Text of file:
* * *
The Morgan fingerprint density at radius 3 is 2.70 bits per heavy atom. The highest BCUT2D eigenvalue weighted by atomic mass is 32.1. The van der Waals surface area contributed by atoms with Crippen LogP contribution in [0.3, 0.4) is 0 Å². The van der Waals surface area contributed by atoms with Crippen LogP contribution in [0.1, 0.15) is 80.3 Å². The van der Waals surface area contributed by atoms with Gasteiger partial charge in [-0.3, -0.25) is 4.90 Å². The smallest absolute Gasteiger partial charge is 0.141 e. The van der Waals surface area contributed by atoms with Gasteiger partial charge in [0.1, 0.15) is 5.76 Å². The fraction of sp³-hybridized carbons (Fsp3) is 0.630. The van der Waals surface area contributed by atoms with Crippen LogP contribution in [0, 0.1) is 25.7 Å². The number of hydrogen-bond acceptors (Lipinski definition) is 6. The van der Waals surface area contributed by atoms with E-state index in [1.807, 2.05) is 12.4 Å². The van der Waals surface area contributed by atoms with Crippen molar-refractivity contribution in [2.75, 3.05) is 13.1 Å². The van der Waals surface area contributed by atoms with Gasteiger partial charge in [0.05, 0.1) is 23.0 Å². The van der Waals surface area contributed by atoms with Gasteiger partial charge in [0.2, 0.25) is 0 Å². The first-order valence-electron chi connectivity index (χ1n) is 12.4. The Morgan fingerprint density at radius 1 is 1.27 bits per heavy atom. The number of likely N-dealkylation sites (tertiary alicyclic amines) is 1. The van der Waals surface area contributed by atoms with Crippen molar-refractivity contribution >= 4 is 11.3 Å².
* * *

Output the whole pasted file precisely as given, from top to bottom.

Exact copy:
The Morgan fingerprint density at radius 3 is 2.70 bits per heavy atom. The highest BCUT2D eigenvalue weighted by atomic mass is 32.1. The van der Waals surface area contributed by atoms with Crippen LogP contribution in [0.3, 0.4) is 0 Å². The van der Waals surface area contributed by atoms with Crippen LogP contribution in [0.1, 0.15) is 80.3 Å². The van der Waals surface area contributed by atoms with Gasteiger partial charge in [-0.3, -0.25) is 4.90 Å². The smallest absolute Gasteiger partial charge is 0.141 e. The van der Waals surface area contributed by atoms with Gasteiger partial charge in [0.1, 0.15) is 5.76 Å². The fraction of sp³-hybridized carbons (Fsp3) is 0.630. The van der Waals surface area contributed by atoms with Crippen LogP contribution in [0, 0.1) is 25.7 Å². The number of hydrogen-bond acceptors (Lipinski definition) is 6. The van der Waals surface area contributed by atoms with E-state index in [1.807, 2.05) is 12.4 Å². The van der Waals surface area contributed by atoms with Crippen molar-refractivity contribution in [2.75, 3.05) is 13.1 Å². The van der Waals surface area contributed by atoms with Gasteiger partial charge in [0.05, 0.1) is 23.0 Å². The van der Waals surface area contributed by atoms with Gasteiger partial charge in [0.2, 0.25) is 0 Å². The first-order valence-electron chi connectivity index (χ1n) is 12.4. The Morgan fingerprint density at radius 1 is 1.27 bits per heavy atom. The number of likely N-dealkylation sites (tertiary alicyclic amines) is 1. The van der Waals surface area contributed by atoms with Crippen molar-refractivity contribution >= 4 is 11.3 Å².